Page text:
The State Fairgrounds has been the hub of Indianapolis’ long hockey history dating back to 1939 when the Coliseum first opened and the Indianapolis Capitals began the first of their 13 seasons in the International American Hockey League. The building subsequently housed the Indianapolis Chiefs, Racers, Checkers and Ice for various durations in a variety of professional leagues from 1955 – 2004. The Indiana Ice, an amateur team playing in the United States Hockey League, called the Coliseum home from 2004 – 2012 when the renovation began, but ultimately decided not to return to the Coliseum after the renovation is completed.
That decision eventually led the commission to Hallett and the ECHL. Hockey’s premier “AA” league, the ECHL not only offers Ft. Wayne as a natural regional rival, but it also has franchises in nearby Evansville, Cincinnati and Toledo. Overall, it currently has 22 teams located throughout the country and is responsible for sending more than 500 players to the National Hockey League since its inception in 1988.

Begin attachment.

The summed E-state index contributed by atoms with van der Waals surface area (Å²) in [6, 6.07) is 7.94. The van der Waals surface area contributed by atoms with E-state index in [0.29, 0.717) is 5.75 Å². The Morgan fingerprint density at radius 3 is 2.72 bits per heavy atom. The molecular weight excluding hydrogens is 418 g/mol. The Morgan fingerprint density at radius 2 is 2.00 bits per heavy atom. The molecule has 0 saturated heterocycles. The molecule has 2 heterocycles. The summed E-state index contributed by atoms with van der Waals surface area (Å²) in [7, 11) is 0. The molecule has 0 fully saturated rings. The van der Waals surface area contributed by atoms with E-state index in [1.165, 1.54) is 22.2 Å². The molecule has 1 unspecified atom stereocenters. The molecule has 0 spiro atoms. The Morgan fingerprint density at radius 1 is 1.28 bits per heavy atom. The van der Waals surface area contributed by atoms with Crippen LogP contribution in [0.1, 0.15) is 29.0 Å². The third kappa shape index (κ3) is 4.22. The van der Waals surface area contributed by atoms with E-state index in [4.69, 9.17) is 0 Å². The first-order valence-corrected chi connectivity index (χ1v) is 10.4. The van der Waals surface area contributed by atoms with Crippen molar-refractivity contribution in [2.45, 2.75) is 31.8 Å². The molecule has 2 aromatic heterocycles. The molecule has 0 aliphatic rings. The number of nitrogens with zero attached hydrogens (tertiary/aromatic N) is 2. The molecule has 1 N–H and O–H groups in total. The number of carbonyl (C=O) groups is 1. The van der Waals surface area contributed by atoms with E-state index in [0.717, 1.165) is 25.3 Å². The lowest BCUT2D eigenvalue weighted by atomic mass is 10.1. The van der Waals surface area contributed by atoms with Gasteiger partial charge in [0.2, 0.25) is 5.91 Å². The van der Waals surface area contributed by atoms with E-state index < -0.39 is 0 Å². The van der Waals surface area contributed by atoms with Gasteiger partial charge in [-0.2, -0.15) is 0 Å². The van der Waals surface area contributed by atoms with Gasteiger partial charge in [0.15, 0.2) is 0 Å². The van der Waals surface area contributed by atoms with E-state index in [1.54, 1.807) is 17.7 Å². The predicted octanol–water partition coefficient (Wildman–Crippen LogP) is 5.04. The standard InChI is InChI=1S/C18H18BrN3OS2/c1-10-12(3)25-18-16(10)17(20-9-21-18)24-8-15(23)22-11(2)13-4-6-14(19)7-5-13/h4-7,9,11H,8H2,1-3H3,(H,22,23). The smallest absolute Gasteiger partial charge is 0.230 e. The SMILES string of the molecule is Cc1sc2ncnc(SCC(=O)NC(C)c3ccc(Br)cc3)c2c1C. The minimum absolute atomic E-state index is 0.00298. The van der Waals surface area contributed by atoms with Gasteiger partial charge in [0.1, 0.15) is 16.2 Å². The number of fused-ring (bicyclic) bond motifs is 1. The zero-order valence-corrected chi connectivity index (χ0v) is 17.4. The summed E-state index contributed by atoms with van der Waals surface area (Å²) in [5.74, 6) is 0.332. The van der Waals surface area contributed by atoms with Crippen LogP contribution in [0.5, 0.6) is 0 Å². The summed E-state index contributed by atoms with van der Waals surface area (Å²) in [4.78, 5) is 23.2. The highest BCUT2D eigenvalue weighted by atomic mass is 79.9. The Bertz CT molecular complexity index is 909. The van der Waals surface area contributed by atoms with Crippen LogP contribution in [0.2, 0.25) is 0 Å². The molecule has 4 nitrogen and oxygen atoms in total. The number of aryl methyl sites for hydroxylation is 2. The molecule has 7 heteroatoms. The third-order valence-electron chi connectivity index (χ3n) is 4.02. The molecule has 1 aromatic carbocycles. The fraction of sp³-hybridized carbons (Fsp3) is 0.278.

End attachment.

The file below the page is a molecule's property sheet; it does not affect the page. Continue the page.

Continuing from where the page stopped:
“Indianapolis has an international reputation as a great sports town, and we’re confident it will once again be a great hockey town,” ECHL Commissioner Brian McKenna said. “With an exceptional ownership group led by Jim Hallett, a brand new venue and a proud hockey tradition, we couldn’t be happier to expand the ECHL to Central Indiana.”
The ECHL has long been known for its high quality hockey that is also an affordable family experience. A recent survey commissioned by the State Fairgrounds indicates great public support for affordable, family friendly pro sports events in the new Coliseum, which has everyone involved excited about the new team’s long term outlook.
“I spent many years watching my son’s hockey games in the Coliseum and know what a devoted fan base there is for hockey and the Coliseum,” State Fairgrounds Executive Director Cindy Hoye said. “To have a brand new professional team ready to reenergize these fans inside a first-class facility that is still connected to its 75-year history is going to be fun.”